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Microsoft launches Linux site

Wants to help interoperability

Microsoft is expected to unveil a website for users to find information about its Linux and open-source interoperability efforts today at LinuxWorld, according to the executive in charge of those plans.

Bill Hilf, general manager of platform strategy group for Microsoft, will discuss the site during his keynote at the conference in Boston this morning. The site will also go live today.

Hilf, who formerly worked on Linux deployments at IBM, has been overseeing Microsoft's Linux and open-source interoperability lab at its Redmond, Washington, campus for the past two years. He recently moved into a more senior position, replacing Martin Taylor, who has moved over to the Windows Live team. Hilf now is in charge of all of Microsoft's open-source compatibility efforts, including its controversial Get the Facts anti-Linux campaign and its SharedSource initiative, which is the company's own version of allowing developers access to some of its proprietary source code.

The aim of the website is to make Microsoft's efforts to ensure its proprietary systems interoperate with open-source software, including Linux, are transparent. The company is encouraging advice about how to advance these goals, Hilf said.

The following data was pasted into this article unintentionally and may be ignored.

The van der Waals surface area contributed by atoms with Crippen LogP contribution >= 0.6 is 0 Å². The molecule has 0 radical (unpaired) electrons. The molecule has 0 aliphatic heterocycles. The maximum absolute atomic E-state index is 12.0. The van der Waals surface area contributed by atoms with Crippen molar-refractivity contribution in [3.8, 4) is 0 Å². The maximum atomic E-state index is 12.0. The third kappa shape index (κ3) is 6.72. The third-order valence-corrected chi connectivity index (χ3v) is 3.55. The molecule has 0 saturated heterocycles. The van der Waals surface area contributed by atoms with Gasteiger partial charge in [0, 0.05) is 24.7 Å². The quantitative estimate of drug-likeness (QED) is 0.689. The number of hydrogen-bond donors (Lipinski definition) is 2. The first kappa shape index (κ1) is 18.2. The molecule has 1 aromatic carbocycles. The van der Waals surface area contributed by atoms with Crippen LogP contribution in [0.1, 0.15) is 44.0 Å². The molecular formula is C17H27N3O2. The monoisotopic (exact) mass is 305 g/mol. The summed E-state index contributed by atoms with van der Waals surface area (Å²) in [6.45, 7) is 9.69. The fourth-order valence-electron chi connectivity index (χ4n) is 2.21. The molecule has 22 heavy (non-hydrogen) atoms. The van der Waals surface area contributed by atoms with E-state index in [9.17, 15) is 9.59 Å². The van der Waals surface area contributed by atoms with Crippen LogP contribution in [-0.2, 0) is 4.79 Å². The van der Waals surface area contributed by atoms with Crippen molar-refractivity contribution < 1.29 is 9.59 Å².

"It's going to be the interface to all of the open-source lab work Microsoft does, where a variety of people blog - including myself and others on my team," he said. "People in the community can provide feedback and give us ideas for better interoperability."

Even the site's name reflects this notion of an open channel of communication, Hilf said. Port 25 is the server port that sends and receives email on a server, thus facilitating two-way communication, he said.

In the past several years, Microsoft has appeared to become more open-source friendly, but mainly from a market perspective. Without planning to support open source itself as a strategy, the company has realised that Linux and other open-source software is here to stay. From a business perspective, it's important that Microsoft technology can coexist peacefully in the same network with those products, Hilf said.

"The great thing is that as a market we've gotten past the David and Goliath stuff," he said. "The reality is that customers run different technologies. We’re still a commercial software company, but in some cases people want to run Linux, want to run Windows virtualised, want to manage Linux using [Microsoft products]. In those situations we can find a way to interoperate."

To that end, Microsoft earlier this week at LinuxWorld released Virtual Server 2005 R2, the latest version of its virtualisation environment for Windows that also supports the client and server versions of Linux distributions from Red Hat and Novell. Microsoft announced that it would offer the product for free.


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